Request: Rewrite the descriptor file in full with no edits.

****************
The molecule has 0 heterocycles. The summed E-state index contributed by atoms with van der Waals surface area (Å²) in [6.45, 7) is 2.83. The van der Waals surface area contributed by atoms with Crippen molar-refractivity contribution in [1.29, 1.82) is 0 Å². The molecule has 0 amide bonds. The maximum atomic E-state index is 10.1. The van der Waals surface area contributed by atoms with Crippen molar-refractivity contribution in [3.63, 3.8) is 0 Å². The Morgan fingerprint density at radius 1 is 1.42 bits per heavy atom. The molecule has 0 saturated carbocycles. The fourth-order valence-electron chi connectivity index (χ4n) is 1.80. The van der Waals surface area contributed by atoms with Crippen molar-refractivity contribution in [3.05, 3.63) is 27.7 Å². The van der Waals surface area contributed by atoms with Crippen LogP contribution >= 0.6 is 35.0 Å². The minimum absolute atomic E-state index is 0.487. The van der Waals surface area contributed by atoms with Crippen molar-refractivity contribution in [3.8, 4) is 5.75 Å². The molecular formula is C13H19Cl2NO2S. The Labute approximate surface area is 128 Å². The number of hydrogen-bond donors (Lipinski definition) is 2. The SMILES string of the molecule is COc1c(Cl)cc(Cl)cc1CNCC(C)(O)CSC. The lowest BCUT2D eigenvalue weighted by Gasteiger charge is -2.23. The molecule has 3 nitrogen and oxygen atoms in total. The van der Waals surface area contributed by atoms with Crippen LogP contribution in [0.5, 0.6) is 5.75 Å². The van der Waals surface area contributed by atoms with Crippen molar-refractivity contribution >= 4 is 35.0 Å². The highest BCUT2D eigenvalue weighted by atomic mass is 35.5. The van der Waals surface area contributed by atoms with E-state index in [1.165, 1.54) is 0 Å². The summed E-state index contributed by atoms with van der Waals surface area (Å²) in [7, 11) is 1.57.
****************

The molecule has 0 heterocycles. The summed E-state index contributed by atoms with van der Waals surface area (Å²) in [6.45, 7) is 2.83. The van der Waals surface area contributed by atoms with Crippen molar-refractivity contribution in [1.29, 1.82) is 0 Å². The molecule has 0 amide bonds. The maximum atomic E-state index is 10.1. The van der Waals surface area contributed by atoms with Crippen molar-refractivity contribution in [3.63, 3.8) is 0 Å². The Morgan fingerprint density at radius 1 is 1.42 bits per heavy atom. The molecule has 0 saturated carbocycles. The fourth-order valence-electron chi connectivity index (χ4n) is 1.80. The van der Waals surface area contributed by atoms with Crippen molar-refractivity contribution in [3.05, 3.63) is 27.7 Å². The van der Waals surface area contributed by atoms with Crippen LogP contribution >= 0.6 is 35.0 Å². The minimum absolute atomic E-state index is 0.487. The van der Waals surface area contributed by atoms with Crippen molar-refractivity contribution in [3.8, 4) is 5.75 Å². The molecular formula is C13H19Cl2NO2S. The Labute approximate surface area is 128 Å². The number of hydrogen-bond donors (Lipinski definition) is 2. The SMILES string of the molecule is COc1c(Cl)cc(Cl)cc1CNCC(C)(O)CSC. The lowest BCUT2D eigenvalue weighted by Gasteiger charge is -2.23. The molecule has 3 nitrogen and oxygen atoms in total. The van der Waals surface area contributed by atoms with Crippen LogP contribution in [0.5, 0.6) is 5.75 Å². The van der Waals surface area contributed by atoms with Crippen molar-refractivity contribution >= 4 is 35.0 Å². The highest BCUT2D eigenvalue weighted by atomic mass is 35.5. The van der Waals surface area contributed by atoms with E-state index in [1.165, 1.54) is 0 Å². The summed E-state index contributed by atoms with van der Waals surface area (Å²) in [7, 11) is 1.57.